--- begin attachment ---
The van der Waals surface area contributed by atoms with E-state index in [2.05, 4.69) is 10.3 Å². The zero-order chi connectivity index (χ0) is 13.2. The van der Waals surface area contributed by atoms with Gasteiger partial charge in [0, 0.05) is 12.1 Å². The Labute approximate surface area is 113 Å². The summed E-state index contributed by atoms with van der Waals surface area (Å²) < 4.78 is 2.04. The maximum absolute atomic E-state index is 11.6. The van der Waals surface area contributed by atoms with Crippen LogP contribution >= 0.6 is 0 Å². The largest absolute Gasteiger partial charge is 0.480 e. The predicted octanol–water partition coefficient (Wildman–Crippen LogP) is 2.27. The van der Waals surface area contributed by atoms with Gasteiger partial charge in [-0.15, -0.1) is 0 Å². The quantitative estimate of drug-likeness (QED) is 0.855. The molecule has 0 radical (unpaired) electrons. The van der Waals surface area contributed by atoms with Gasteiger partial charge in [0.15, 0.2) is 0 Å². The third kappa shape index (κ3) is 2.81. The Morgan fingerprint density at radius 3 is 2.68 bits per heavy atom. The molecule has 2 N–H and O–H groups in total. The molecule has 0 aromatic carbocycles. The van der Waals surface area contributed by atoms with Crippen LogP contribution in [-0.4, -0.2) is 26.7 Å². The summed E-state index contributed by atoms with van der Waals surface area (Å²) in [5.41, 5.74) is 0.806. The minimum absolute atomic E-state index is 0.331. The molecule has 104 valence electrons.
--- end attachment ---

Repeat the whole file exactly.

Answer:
The van der Waals surface area contributed by atoms with E-state index in [2.05, 4.69) is 10.3 Å². The zero-order chi connectivity index (χ0) is 13.2. The van der Waals surface area contributed by atoms with Gasteiger partial charge in [0, 0.05) is 12.1 Å². The Labute approximate surface area is 113 Å². The summed E-state index contributed by atoms with van der Waals surface area (Å²) < 4.78 is 2.04. The maximum absolute atomic E-state index is 11.6. The van der Waals surface area contributed by atoms with Crippen LogP contribution >= 0.6 is 0 Å². The largest absolute Gasteiger partial charge is 0.480 e. The predicted octanol–water partition coefficient (Wildman–Crippen LogP) is 2.27. The van der Waals surface area contributed by atoms with Gasteiger partial charge in [-0.15, -0.1) is 0 Å². The quantitative estimate of drug-likeness (QED) is 0.855. The molecule has 0 radical (unpaired) electrons. The van der Waals surface area contributed by atoms with Gasteiger partial charge in [0.15, 0.2) is 0 Å². The third kappa shape index (κ3) is 2.81. The Morgan fingerprint density at radius 3 is 2.68 bits per heavy atom. The molecule has 2 N–H and O–H groups in total. The molecule has 0 aromatic carbocycles. The van der Waals surface area contributed by atoms with Crippen LogP contribution in [-0.4, -0.2) is 26.7 Å². The summed E-state index contributed by atoms with van der Waals surface area (Å²) in [5.41, 5.74) is 0.806. The minimum absolute atomic E-state index is 0.331. The molecule has 104 valence electrons.